In the hallways. On the stairs. In classes. In cafeterias. In locker rooms. Online. Bullying might seem to have no place in K-12 schools, but it continues to happen in public and private spaces within districts, even when codes of conduct, security cameras and staff supervision are in place.
More than 20% of students ages 12-18 say they have been targets, according to data from the National Center for Education Statistics (NCES). And 40% of those believe it will happen to them again.
Those disturbing numbers are important for administrators and school leaders to discuss as they try to come up with more cohesive strategies to prevent it. Today marks the first day of National Bullying Prevention Month, which is the perfect time to seek solutions and ask tough questions.
“Bullying has a devastating impact on children, and can often cause long-term effects,” said Julie Hertzog, director of PACER’s National Bullying Prevention Center, which launched the October initiative in 2006. “National Bullying Prevention Month is a wonderful opportunity to encourage everyone to act with kindness, acceptance and inclusion, and to show solidarity with the one in five students who report being bullied each year.”
PACER is one of several organizations that offer a huge database of resources for educators and schools trying to tackle bullying, providing free guides, a four-week activity kit for learning and class projects, a strategic plan for Unity Day on Oct. 20 and images or posters that can help promote the cause.
PACER notes that bullying prevention strategies, such as activities around National Bullying Prevention Month, have the power to reduce by 25% the amount of teasing, taunting and violence that occurs in schools.
Inside the numbers
Bullying takes different forms but the most common are students being made fun of, called names or becoming the subject of rumors. But there are far more serious consequences when it becomes physical or more aggressive. From the NCES data, 4% report being threatened with harm, 5.3% say they’ve been shoved or spit on and around 2% say they are being forced to perform tasks they don’t want to. Another 5% are simply from excluded from activities.
Students in middle school are most susceptible, especially 6th-graders, where 30% report some type of bullying. It is not quite as prevalent in high school but does exist, and is most seen in 9th and 10th grades, at just under 20%.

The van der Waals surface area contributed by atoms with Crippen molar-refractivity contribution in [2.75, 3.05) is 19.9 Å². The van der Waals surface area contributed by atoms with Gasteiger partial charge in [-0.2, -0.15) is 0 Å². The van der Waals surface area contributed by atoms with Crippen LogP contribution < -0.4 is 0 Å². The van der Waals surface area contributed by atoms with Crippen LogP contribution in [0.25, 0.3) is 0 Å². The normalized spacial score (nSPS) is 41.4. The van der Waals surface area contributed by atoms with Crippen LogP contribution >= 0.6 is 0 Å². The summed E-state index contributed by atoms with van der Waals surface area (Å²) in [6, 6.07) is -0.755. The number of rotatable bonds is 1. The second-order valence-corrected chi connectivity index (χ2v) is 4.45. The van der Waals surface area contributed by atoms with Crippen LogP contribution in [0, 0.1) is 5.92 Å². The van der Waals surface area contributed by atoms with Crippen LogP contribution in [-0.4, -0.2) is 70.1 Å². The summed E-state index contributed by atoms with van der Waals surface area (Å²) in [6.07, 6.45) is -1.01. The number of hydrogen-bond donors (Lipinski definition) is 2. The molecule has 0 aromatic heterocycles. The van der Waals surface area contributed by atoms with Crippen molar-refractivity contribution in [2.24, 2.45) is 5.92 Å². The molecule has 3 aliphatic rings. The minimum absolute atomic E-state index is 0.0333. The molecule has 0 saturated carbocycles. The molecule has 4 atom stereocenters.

Students who are bullied come from different demographics.
- Students from families with household incomes of $25,000 or less are far more likely to be targets of bullying than those whose families earn $35,000 or more.
- White and Black students are more likely to be bullied than Hispanic or Asian students, thought it occurs among all groups.
- Those who attend schools with smaller enrollment are more likely to be targeted than those who attend large schools.
- Boys and girls are equally susceptible.
Incidents not only occur on campus but online and happen more frequently as students work remotely off of school-based devices and servers. Cyberbullying affects students as young as 9, who either have been targets themselves or have seen it occur in spaces such as gaming or chats. Nearly 50% of students ages 9 through 12 say they’ve been cyberbullied.
When it occurs, students experience a range of negative emotions and thoughts, including depression, anxiety, self-harm and even suicide. They are also more likely to have difficulties learning, get lower grades, struggle to focus in class and may even drop out.
The tools PACER provides on its website can help schools get started in forming more effective plans. The organization says the more proactive and less reactive schools are in addressing bullying the more successful they are at combatting it.
Aside from the abundance of resources specific to each grade level, PACER offers questions and answers on a range of topics including:
- The importance of self-advocacy
- Strategic plans for kindness, acceptance and inclusion
- The impact of bullying on student health
- How to redirect bullying behavior
Some strategies work better than others. According to the Youth Voice Research Project, students report that educators who are open to dialogue, who will provide “check-ins” after bullying occurs and who are willing to offer further guidance can be extremely impactful in stopping bullying in the future. They say teachers who turn their backs on them or try to deflect the cause or merits of their reporting can be defeating.
Aside from addressing the general population of students, PACER says school leaders should have strong plans in place for students with disabilities who are more frequently the targets of bullying. Federal law prohibits harassment of individuals with disabilities, and schools must take proper action to address it and prevent it. If they don’t, they may be violating their ability to free appropriate public education and could face lawsuits from families.